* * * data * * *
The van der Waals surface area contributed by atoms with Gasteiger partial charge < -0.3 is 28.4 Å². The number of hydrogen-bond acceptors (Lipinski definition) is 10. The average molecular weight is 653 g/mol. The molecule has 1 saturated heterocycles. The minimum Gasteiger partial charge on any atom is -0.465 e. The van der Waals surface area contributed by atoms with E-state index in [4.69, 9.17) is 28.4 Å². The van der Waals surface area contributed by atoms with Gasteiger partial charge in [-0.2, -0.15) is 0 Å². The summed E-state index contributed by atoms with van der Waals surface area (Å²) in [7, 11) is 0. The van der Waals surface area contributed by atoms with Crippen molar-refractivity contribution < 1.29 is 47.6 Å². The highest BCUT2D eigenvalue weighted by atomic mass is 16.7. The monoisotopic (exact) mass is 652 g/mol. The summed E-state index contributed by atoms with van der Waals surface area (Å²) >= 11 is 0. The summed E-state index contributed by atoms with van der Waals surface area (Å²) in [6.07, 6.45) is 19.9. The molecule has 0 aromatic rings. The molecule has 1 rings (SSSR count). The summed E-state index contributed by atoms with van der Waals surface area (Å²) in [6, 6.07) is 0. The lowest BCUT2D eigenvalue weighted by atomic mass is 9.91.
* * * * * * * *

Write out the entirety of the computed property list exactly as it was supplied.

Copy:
The van der Waals surface area contributed by atoms with Gasteiger partial charge < -0.3 is 28.4 Å². The number of hydrogen-bond acceptors (Lipinski definition) is 10. The average molecular weight is 653 g/mol. The molecule has 1 saturated heterocycles. The minimum Gasteiger partial charge on any atom is -0.465 e. The van der Waals surface area contributed by atoms with E-state index in [4.69, 9.17) is 28.4 Å². The van der Waals surface area contributed by atoms with Gasteiger partial charge in [-0.2, -0.15) is 0 Å². The summed E-state index contributed by atoms with van der Waals surface area (Å²) in [7, 11) is 0. The van der Waals surface area contributed by atoms with Crippen molar-refractivity contribution < 1.29 is 47.6 Å². The highest BCUT2D eigenvalue weighted by atomic mass is 16.7. The monoisotopic (exact) mass is 652 g/mol. The summed E-state index contributed by atoms with van der Waals surface area (Å²) >= 11 is 0. The summed E-state index contributed by atoms with van der Waals surface area (Å²) in [6.07, 6.45) is 19.9. The molecule has 0 aromatic rings. The molecule has 1 rings (SSSR count). The summed E-state index contributed by atoms with van der Waals surface area (Å²) in [6, 6.07) is 0. The lowest BCUT2D eigenvalue weighted by atomic mass is 9.91.